In 1974, an important book was published by Harold Raush. It was the first observational longitudinal study to use sequential analysis of interaction in relationship conflict styles. Raush divided his couples into three groups: Harmonious, Conflict Avoiding, and Bickering. He suggested that the two extreme styles of conflict (avoiding and bickering) were dysfunctional. However, in our own research we found that all three styles (which we called Avoiders, Validators, and Volatiles) were functional – stable and happy – if and only if the ratio of positive to negative interaction during conflict was greater than or equal to 5:1.

As we move into Conflict Management next week, we urge you to keep this in mind! The key to accepting your partner’s influence in conflict discussions – a crucial part of reducing their negativity – is the willingness to compromise, or, as Dr. Gottman calls it, yielding to win. This willingness grows enormously as you build Love Maps, share Fondness & Admiration,Turn Towards Instead of Away, and bring your relationship intoPositive Sentiment Override. However, these skills alone will not help you to improve your conflict discussions. In difficult conversations, compromising or yielding to win is no easy task. If your conflict discussions end up overrun by the 4 horsemen, they pose a serious threat to the future of your relationship. Fighting each of the horsemen with their antidotes is vital to maintaining the 5:1 ratio – their triumph would make the maintenance of this ratio impossible! By virtue of its construction, all levels of The Sound Relationship House are interdependent. Think of all of the skills you have learned so far as building up savings in your Emotional Bank Account. Even if your savings don’t stop you from having conflict discussions, the mutual goodwill you have built up will make these discussion both easier and more productive.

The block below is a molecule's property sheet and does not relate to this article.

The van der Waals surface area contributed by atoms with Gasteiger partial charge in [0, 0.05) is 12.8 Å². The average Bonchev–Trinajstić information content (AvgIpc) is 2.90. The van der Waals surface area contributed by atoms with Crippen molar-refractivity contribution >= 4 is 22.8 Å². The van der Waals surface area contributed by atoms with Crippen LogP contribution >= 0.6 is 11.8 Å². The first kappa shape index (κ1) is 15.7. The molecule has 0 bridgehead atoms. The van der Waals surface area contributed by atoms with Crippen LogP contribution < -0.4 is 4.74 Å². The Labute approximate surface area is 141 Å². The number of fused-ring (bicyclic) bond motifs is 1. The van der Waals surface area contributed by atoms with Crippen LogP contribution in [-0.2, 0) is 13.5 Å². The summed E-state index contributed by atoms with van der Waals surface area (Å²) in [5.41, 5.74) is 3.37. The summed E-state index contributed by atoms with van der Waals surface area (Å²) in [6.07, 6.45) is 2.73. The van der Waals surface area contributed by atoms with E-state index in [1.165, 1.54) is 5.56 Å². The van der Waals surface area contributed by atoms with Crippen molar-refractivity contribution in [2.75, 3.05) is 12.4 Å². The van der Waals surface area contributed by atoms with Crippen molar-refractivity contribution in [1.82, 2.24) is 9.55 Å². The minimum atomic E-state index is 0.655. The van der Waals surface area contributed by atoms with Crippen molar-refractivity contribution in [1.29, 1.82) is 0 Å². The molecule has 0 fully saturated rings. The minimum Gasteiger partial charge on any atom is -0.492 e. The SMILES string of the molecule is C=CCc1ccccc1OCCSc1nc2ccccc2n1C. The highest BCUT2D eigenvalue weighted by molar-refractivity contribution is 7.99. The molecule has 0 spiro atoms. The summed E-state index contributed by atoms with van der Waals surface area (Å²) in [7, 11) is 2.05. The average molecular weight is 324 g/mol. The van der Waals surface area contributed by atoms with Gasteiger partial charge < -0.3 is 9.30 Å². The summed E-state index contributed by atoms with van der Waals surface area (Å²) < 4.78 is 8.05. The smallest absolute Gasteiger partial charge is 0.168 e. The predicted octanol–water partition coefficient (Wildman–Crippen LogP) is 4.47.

Challenging though it may be, keep this is mind: as we work up to higher levels of the Sound Relationship House, the supporting lower levels must stay in place! If using the Gottman Method makes your relationship feel uncomfortably similar to a game of Jenga, take a deep breath, and slow down! Take your time. The skills that Dr. Gottman has found to be vital for keeping relationships stable and healthy are, as all things, mastered through practice, and change doesn’t happen overnight. The good news is that putting the levels of the house together will, over time, build intimacy, strength, and stability in your relationship! Your hard work will pay off.

For more on the 5:1 ratio, see Dr. Gottman’s video below:

Look forward to Friday’s Weekend Homework Assignment, an exercise that you and your partner can use to build a positive perspective!


More in The Sound Relationship House
The Positive Perspective: More on the 5:1 Ratio
Ellie Lisitsa

Ellie Lisitsa is a staff writer at The Gottman Institute and a regular contributor to The Gottman Relationship Blog. Ellie is pursuing her B.A. in Psychology with an emphasis on Cognitive Dissonance at Reed College in Portland, Oregon.